Marc van Zadelhoff, General Manager
For IBM Security, the past one year has been a period of renaissance in the security landscape. First was the release of X-Force Exchange in the fall of 2015 to wage a global war against the hackers—a bold step that no one saw coming. “This cloud based threat intelligence platform opened a vast trove of current and historical threat information that IBM Security has collected since decades,” delineates Marc van Zadelhoff, the newly appointed head of the Security Integrated Business Unit, IBM Security. This includes everything from the detailed vulnerability information provided on the X-Force Vulnerability Search page to the IP address, domain, and URL reputation information from the X-Force AppLoupe portal.
What followed was a sight of unanimity and integrity when more than 1,000 organizations across 16 industries joined the X-Force Exchange threat intelligence network within the first few months of its release. Today, this network has tens of thousands of firms, sharing and developing applications, aggregating actionable intelligence, and mitigating the threats of cyber attacks together. To develop more maturity within the X-Force Exchange ecosystem, the consulting arm of IBM Security is working in tandem with partners to navigate intelligence-driven operations, and assess a company’s security posture and maturity against best practices in security landscape. IBM Security’s consulting experts pave the way for organizations to develop security applications and effective security programs that not only protect infrastructures, but enhance business operations. With over 4,000 dedicated security consultants who have access to the world’s largest known database of threats, the company brings broad industry expertise to the table, with rich IT security consulting experience in disciplines including data protection, data aggregation, and application services. The dedication, fused with support and solutions provided by IBM Security led it to being recognized as a Leader in The Forrester Wave: Information Security Consulting Services, Q1 2016.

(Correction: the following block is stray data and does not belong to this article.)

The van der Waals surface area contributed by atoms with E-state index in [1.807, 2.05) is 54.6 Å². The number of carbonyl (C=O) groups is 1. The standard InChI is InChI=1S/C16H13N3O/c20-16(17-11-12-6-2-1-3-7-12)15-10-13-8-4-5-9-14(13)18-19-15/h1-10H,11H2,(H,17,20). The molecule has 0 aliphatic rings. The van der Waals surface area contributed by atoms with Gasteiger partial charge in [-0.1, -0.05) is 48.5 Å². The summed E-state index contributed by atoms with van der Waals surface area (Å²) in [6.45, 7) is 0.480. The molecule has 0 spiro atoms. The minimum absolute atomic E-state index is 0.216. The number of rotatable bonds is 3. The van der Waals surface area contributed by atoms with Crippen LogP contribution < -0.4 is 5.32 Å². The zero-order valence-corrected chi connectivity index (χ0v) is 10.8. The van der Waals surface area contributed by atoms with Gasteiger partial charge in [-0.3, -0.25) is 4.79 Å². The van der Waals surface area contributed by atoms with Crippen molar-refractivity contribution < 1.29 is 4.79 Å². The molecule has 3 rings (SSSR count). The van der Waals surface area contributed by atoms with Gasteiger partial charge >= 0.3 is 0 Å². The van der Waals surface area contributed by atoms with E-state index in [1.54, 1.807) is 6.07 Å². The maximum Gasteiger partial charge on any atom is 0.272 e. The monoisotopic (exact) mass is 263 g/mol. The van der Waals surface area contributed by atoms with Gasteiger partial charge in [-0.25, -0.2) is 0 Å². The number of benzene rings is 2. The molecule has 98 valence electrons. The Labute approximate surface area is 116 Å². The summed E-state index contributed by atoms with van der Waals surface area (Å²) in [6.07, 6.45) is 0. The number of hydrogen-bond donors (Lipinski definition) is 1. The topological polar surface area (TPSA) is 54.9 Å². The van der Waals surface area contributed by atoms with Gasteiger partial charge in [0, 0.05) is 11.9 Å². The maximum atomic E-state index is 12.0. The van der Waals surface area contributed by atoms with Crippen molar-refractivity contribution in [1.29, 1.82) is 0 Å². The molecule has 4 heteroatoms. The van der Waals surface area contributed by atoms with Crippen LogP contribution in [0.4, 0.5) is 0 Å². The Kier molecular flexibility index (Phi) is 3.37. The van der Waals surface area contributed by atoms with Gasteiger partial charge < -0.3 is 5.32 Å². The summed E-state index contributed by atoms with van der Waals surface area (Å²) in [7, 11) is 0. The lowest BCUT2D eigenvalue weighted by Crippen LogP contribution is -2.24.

Putting Cyber Threats in Context
While IBM X-Force Exchange is trending up among various industries, Zadelhoff is leaving no stone unturned to ensure the success of the platform. This includes frequent consulting meetings with partners and researchers to display the expansiveness of “dark web,” which is becoming a marketplace for Trojans and other malicious software. Investigating what the so-called crimeware hackers are auctioning online, along with advising and sharing such insights is one of the keys to stand tall against the cyber threats.
One of the biggest problems in cyber security is hackers collaborating, sharing data and software